After our romp through the playhouse, we moved back outside and walked around viewing various historically rich traditional buildings. Then of course we came to another play area and made a stop there, mostly (I think) because Dorsey-sensei wanted to ride on the mini zipline.
We then returned to our bus and made a quick stop at this really big castle, but instead of going inside, we just took a picture in front of it. We used up a good chunk of our time by taking over the children’s play areas, but in the end it was definitely worth it.
Afterward we went to the Nihonmatsu City Hall where we had a small reception-ish thing with the mayor, a short and rather cute man who apparently is a great campaigner. We each did a self-introduction in Japanese and then received a gift. Consequently, we were in the newspaper the next day, which was cool, I can actually post the digital version later. Then we left City Hall temporarily to visit the grave of dai-senpai where some people offered prayers, lit incense, laid flowers. The graveyard itself wasn’t very large, but regardless it was beautiful. It was located high up on this hill and it overlooked the whole city of Nihonmatsu. After we payed our respects to dai-senpai, we returned to City Hall to have a cultural exchange with a group of middle schoolers who would soon be travelling to Hanover for a short trip. They all introduced their selves in English and then proceeded to demonstrate a variety of traditional Japanese games, practicing explaining the games to us first before they went over to Dartmouth. It was really fun actually—they played this version of mini volleyball with a paper ball that you just kind of batted back and forth. 
They also had this card game for learning English that was sort of like the memory card game where you have to find two matching cards, except for with this game all the cards were face down and the teacher would call out the card in English and they would have to find the Japanese character that went along with it. Then they flipped the cards over and we played an opposite version of the game where we would say the kanji and they would have to find the English. It was really fun! We all played these games together; I mostly watched because I wasn’t able to adequately complete with the energetic Dartmouth kids, being the slightly worn down senior that I am. So Yukari-san and I teamed up and got one point together. 

After game time we broke up into small little groups and had really basic discussions in English and then Japanese with the middle schoolers where we talked about our hobbies and why we were learning our respective languages and what Hanover is like, etc. Our time together ended with Dorsey-sensei taking a video of all of us in turn answering simple questions about our likes and dislikes in English for the kids to learn grammar patterns. For example:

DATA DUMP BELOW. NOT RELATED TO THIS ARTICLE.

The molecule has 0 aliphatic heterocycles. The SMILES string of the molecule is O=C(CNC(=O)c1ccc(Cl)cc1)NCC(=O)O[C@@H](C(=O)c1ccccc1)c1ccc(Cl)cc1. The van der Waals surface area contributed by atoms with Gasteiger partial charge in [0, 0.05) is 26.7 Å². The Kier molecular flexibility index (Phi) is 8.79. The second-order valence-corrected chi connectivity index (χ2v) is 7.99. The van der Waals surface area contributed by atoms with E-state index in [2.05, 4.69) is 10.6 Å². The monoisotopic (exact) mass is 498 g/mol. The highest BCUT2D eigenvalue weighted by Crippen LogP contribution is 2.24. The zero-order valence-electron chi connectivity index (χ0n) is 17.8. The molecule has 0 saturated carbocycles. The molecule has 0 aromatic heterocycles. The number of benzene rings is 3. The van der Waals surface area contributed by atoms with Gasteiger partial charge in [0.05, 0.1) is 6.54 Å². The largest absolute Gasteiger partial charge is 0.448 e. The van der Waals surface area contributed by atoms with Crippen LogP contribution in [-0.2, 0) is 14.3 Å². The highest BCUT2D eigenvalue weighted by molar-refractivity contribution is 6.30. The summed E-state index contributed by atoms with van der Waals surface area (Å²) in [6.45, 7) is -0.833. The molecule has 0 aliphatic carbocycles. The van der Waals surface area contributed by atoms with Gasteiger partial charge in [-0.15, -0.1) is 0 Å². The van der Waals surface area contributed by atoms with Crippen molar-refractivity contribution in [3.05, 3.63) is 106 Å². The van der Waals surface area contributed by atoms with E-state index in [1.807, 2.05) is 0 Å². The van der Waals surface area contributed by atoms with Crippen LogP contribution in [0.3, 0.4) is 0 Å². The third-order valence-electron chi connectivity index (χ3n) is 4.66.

“Do you like Japanese food?”
“I love Japanese food!”
“What type of Japanese food do you like?”
“I like monjayaki!”
“Thank you!”
“You’re welcome!”

We sadly parted ways with the middle schoolers and were ushered into a bus and then a break room for about half an hour before the reception with our short-term host families. The important article of forgotten clothing that I mentioned earlier was a change of clothes for a slightly more dressy occasion--the coming reception. 

Once we arrived in the reception hall, we all lined up along the wall and sat down in chairs in an order that was given to us and waited for each of our names to be called. When it was, we walked up to the front, our host family’s name was read, they came up to meet us, we took a picture together, and all sat down together at our tables.
After dinner, we went home with our host families and that is sadly where my account of the group activities must end! By the looks of it, a lot of people went to Aizu, a town in Fukushima prefecture, and did a variety of things with their families.

I actually had a pretty severe allergic reaction on Friday night (a rather unfortunate combination of cats, dogs, and different trees), and Dorsey-sensei was kind enough to take me to the doctor on Saturday morning. 
Next morning was Sunday and time for us to make our way back to Chiba. We had breakfast and packed up to meet everyone at the station where we said our (tearful, for some) goodbyes, took a group photo, and hopped on the various trains that would take us home.